Interlocutors



[in-ter-lok-yuh-ter] /ˌɪn tərˈlɒk yə tər/

noun
1.
a person who takes part in a conversation or dialogue.
2.
the man in the middle of the line of performers in a minstrel troupe, who acts as the announcer and banters with the end men.
3.
a person who questions; interrogator.
/ˌɪntəˈlɒkjʊtə/
noun
1.
a person who takes part in a conversation
2.
Also called middleman. the man in the centre of a troupe of minstrels who engages the others in talk or acts as announcer
3.
(Scots law) a decree by a judge
n.

1510s, agent noun from Latin interlocut-, past participle stem of interloqui “interrupt,” from inter- “between” (see inter-) + loqui “to speak” (see locution). Related: Interlocutory.

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  • Interlocutory

    [in-ter-lok-yuh-tawr-ee, -tohr-ee] /ˌɪn tərˈlɒk yəˌtɔr i, -ˌtoʊr i/ adjective 1. of the nature of, pertaining to, or occurring in conversation: interlocutory instruction. 2. interjected into the main course of speech. 3. Law. /ˌɪntəˈlɒkjʊtərɪ; -trɪ/ adjective 1. (law) pronounced during the course of proceedings; provisional: an interlocutory injunction 2. interposed, as into a conversation, narrative, etc […]

  • Interlope

    [in-ter-lohp, in-ter-lohp] /ˌɪn tərˈloʊp, ˈɪn tərˌloʊp/ verb (used without object), interloped, interloping. 1. to intrude into some region or field of trade without a proper license. 2. to thrust oneself into the affairs of others. v. early 17c., a back-formation from interloper, or else from inter- + lope (see interloper). Related: Interloped; interloping.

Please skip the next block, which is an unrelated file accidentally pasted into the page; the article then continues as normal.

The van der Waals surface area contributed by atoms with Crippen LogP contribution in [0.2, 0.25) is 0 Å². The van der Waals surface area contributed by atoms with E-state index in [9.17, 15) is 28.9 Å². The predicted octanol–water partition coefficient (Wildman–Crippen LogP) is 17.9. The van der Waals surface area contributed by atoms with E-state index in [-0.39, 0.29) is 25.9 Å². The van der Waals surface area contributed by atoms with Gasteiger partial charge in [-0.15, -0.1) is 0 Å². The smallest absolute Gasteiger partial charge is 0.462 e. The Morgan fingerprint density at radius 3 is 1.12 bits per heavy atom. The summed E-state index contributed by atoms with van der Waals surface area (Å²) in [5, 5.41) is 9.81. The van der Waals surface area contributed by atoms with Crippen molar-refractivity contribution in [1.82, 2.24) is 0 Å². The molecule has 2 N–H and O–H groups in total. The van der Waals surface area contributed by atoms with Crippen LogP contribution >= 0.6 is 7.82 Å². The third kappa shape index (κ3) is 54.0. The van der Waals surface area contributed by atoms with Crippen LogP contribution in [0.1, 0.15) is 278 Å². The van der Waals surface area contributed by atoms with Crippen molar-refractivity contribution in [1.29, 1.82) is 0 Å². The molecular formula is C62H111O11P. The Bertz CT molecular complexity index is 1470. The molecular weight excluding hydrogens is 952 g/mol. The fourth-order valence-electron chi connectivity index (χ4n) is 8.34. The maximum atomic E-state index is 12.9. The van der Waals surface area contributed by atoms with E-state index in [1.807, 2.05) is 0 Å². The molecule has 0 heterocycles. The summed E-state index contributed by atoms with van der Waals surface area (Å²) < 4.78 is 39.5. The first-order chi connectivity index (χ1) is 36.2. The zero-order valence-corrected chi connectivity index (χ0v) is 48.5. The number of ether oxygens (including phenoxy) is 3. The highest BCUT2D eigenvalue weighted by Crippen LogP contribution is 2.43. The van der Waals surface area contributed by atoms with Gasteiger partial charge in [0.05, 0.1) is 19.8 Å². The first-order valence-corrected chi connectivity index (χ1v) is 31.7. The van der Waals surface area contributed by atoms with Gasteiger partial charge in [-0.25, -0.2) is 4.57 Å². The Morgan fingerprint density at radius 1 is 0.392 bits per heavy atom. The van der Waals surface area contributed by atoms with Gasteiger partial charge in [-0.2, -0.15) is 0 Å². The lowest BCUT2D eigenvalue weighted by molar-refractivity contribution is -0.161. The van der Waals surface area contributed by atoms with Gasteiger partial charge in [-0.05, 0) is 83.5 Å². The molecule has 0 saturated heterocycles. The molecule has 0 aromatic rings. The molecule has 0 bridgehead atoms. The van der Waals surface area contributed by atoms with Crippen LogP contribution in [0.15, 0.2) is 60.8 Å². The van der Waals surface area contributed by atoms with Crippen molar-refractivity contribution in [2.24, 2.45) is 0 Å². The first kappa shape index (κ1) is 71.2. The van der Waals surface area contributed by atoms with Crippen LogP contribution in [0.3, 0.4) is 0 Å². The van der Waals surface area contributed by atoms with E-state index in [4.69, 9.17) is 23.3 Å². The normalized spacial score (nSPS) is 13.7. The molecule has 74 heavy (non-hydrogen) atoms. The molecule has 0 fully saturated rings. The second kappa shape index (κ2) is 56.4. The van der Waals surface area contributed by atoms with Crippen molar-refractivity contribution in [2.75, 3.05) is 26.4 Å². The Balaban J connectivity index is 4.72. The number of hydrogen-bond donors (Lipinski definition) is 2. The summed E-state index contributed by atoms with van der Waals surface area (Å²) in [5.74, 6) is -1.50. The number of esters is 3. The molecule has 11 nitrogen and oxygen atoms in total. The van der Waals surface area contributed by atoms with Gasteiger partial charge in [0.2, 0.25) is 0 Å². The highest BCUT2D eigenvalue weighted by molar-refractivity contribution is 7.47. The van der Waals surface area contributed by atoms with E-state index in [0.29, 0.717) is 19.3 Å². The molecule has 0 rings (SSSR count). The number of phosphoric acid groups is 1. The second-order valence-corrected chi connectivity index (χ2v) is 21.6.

• Interloper

    [in-ter-loh-per] /ˈɪn tərˌloʊ pər/ noun 1. a person who interferes or meddles in the affairs of others: He was an athiest who felt like an interloper in this religious gathering. 2. a person who intrudes into a region, field, or trade without a proper license. /ˈɪntəˌləʊpə/ noun 1. an intruder 2. a person who introduces […]

  • Interloping

    [in-ter-lohp, in-ter-lohp] /ˌɪn tərˈloʊp, ˈɪn tərˌloʊp/ verb (used without object), interloped, interloping. 1. to intrude into some region or field of trade without a proper license. 2. to thrust oneself into the affairs of others. v. early 17c., a back-formation from interloper, or else from inter- + lope (see interloper). Related: Interloped; interloping.



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